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S&P 500 and Dow  Futures Drift Lower

Futures tracking the S&P 500 and Dow indexes edged lower in the stock market Thursday.  Caution over an increase in COVID-19 infections in parts of the United States and China weighed down the mood. This was ahead of a weekly jobless claims report.

A resurgence in COVID-19 cases has upended bets of a swift post-pandemic economic recovery. That is with the S&P 500 (SPX) and the Dow (DJI) snapping a three-day winning streak on Wednesday.

Several states including Texas, Florida, and Oklahoma have reported a surge in new infections. However, President Trump said late on Wednesday that the United States would not close businesses again.

Beijing’s latest COVID-19 outbreak had been brought under control. This was according to the chief epidemiologist of China’s Center for Diseases Prevention and Control.

Recent data showed a rise in U.S. retail sales and an unexpected addition in jobs in May. Stocks investors will now look to the Labor Department’s weekly jobless claims report, the most timely indicator of economic health.

The number of Americans filing for state unemployment benefits is likely to decline for the eleventh straight week. But the number still remains elevated following mass furloughs and layoffs during the nationwide lockdowns.

Dow Futures Drop, Airlines and Retailers Slide

Dow e-minis were down 31 points, or 0.12%. S&P 500 e-minis declined 3.5 points, or 0.11% and Nasdaq 100 e-minis rose 5.75 points, or 0.06%.

Carnival Corp fell 3.6% in premarket stock trading after reporting a quarterly net loss of $4.4 billion. It also projected a loss for the rest of 2020 after the pandemic brought its cruise business to a standstill.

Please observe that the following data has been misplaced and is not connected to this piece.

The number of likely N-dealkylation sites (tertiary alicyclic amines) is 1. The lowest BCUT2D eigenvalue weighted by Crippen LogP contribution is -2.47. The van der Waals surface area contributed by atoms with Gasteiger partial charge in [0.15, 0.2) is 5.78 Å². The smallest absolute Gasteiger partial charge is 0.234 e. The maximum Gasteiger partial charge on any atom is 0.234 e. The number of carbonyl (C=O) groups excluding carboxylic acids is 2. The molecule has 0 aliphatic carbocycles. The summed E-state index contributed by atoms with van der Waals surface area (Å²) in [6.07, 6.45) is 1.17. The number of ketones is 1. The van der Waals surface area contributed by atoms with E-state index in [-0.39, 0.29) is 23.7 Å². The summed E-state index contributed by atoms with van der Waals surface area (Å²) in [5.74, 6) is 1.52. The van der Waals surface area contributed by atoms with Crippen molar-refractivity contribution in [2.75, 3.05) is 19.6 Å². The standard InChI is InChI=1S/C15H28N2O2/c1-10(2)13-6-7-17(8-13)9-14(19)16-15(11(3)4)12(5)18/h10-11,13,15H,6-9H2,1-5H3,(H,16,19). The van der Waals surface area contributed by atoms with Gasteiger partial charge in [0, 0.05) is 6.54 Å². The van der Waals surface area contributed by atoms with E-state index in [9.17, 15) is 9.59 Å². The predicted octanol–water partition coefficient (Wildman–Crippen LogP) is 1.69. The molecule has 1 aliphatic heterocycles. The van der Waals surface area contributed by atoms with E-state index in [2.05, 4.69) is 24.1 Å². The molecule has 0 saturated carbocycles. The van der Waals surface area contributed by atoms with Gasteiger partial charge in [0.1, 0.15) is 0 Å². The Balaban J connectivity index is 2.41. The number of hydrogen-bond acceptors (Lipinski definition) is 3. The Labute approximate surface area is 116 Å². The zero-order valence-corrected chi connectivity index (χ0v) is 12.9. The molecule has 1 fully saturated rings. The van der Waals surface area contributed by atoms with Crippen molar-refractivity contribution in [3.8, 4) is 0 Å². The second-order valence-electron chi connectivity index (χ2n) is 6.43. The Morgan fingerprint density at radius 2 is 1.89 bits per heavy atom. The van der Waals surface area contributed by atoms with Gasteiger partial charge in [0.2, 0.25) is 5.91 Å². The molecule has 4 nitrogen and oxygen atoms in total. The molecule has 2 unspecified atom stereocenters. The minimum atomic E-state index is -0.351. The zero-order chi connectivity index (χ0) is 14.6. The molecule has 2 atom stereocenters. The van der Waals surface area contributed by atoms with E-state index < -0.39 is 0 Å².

Royal Caribbean Cruises Ltd and Norwegian Cruise Line Holdings Ltd dropped 2.2% and 3.2%, respectively.

Meanwhile, airlines, retailers, and cruise lines led to the early declines in stocks. United Airlines fell by 4.2% while Delta and American dropped 3.3% and 3.7%, respectively. Nordstrom and Kohl’s both slid more than 2%.

Scott Wren, Wells Fargo’s senior global market strategist said, they believe the market is pricing in the good news. The rally is likely to take a breather in the coming months as the recovery evolves.

They expect volatility in the coming months as they gauge how the reopenings go. They also gauge how consumer spending is progressing, Wren added.

Initial U.S. weekly jobless claims increased more than expected last week, coming in at 1.508 million. Moreover, economists polled by Dow Jones expected a print of 1.3 million.

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